All too true, removed that exception, as it was no longer needed, added printstacktraces to all exceptions I did need. I will finish up, and upload the new version.

NO! I said separate logic and rendering.
Oh well… separating logic and rendering is even much more than only making two methods for it. It’s certainly helping, just like every other kind of structuring code and abstracting stuff away and putting stuff in methods, but it’s not what all those people saying ‘separate logic and rendering!’ say.

What those people are talking about is that logic is working without rendering. This means, you could simply remove the rendering step and let the updating to what it is supposed to. This also means, that no LWJGL (or any rendering-relevant code or lib) is used during the updating.

This comes in incredibly helpful if you want to network your game. That’s what the MVC patterns were made for. It’s awesome’er than I thought :wink:

Added render conservation system, not rendering if texture is outside the screen (still doesn’t solve lag),
Removed much not needed code,
Separated drawing from updating gameobjects,
New code here:
Crash is still the same.

What exceptions are you getting now?
(If you get any)

Try cutting down on the amount of stars and asteroids etc. and see if that helps.

@matheus23: For me at least, separating logic and rendering methods seems to separate logic and rendering completely. I assumed it would be the case for everyone. (Now I’m wondering how you could possibly mix logic and rendering when they happen in different methods)

No exceptions, simply java crashing. A quote from the JVM error log

# Failed to write core dump. Minidumps are not enabled by default on client versions of Windows

While stress testing, I tested prior to this post, removing entities like meteors, stars, the planet, and removing any one of them still lead to a crash. I suspect it is slick util, as the player’s texture will always switch to a weapon texture, just before crashing. :clue:

What happens when you comment out the rendering code (glBegin-glEnd)?

Its already this:

public class Entity {
    protected final Sprite sprite;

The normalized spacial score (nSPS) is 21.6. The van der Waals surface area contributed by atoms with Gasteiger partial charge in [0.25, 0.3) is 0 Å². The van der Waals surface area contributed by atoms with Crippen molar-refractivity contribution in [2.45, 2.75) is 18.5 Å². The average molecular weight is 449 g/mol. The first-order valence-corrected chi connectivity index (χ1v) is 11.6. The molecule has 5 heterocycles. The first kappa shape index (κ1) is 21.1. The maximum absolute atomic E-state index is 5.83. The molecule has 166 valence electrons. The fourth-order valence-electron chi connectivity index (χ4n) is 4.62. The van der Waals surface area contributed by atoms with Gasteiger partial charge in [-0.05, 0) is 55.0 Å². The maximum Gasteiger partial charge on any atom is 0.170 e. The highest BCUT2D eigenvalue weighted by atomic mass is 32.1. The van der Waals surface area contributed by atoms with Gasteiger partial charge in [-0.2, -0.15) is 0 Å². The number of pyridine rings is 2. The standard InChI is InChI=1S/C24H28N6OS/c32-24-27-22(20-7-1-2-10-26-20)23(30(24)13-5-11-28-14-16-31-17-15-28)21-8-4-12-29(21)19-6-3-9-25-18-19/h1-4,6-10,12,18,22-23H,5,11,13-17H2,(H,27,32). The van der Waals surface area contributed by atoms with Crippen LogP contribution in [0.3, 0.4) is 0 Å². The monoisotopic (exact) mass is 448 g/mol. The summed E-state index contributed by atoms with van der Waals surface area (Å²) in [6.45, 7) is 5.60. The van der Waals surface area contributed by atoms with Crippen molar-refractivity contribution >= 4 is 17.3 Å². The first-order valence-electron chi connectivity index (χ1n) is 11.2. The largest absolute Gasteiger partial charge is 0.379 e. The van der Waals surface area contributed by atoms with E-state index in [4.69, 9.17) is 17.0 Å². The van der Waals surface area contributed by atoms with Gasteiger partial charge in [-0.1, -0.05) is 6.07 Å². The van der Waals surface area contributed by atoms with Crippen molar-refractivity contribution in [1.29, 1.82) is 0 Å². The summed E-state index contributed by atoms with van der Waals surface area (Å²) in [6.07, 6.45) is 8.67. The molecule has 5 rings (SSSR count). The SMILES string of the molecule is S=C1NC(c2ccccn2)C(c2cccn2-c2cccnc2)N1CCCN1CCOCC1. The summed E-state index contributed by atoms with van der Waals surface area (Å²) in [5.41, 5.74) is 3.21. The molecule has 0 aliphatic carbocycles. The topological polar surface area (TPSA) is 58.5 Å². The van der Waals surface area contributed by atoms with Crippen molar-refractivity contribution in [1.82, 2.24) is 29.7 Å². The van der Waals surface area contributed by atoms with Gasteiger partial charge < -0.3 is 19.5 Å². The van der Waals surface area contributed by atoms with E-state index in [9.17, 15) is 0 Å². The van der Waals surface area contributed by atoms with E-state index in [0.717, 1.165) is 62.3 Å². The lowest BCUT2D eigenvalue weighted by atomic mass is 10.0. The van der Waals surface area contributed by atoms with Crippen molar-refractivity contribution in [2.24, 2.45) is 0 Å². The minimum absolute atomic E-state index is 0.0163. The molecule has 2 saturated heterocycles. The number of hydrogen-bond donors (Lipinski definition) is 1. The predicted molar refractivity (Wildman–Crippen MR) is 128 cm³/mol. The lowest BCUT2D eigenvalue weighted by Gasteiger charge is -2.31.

protected final Vector2f pos;
    protected final Vector2f velocity;
    public Entity(Sprite sprite) {
        this.sprite = sprite;
        // ...
        // do stuff with pos and velocity
    public void update() {
    public void render(SpriteBatch batch) {

Does this code run without LibGDX? Nope. We need a Sprite in the constructor. We cannot let it run without having LibGDX / A sprite.

The ‘correct’ way:

// Horrible code formatting. Formatted for low LOC
// The model:
public class Entity { protected final Vector2f pos, velocity; /* more stuff */ }
// The controller:
public class EntityController {
    protected final Entity player;
    protected boolean isMoving;
    // ...
    public void update(Input input) {

    public boolean isMoving() { return isMoving; }
// The view:
public class EntityView {
    protected final Sprite playerMoving;
    protected final Sprite playerStanding;

    public void render(EntityController contr, SpriteBatch batch) {
        Vector2f entityPos = contr.getEntity().getPos();
        if (contr.isMoving()) {
            playerMoving.draw(batch, entityPos.x, entityPos.y);
        } else {
            playerStanding.draw(batch, entityPos.x, entityPos.y);

People argue a lot about how MVC for games should look like… This is one possibility for separating logic and rendering.

stress testing now.

The game ran, it stopped, no error message, huge lag, no JVM crash log. Eclipse thought the game was still running, had to stop it on eclipse.

Use jvisualvm to find the bottleneck.

It should be part of the JDK.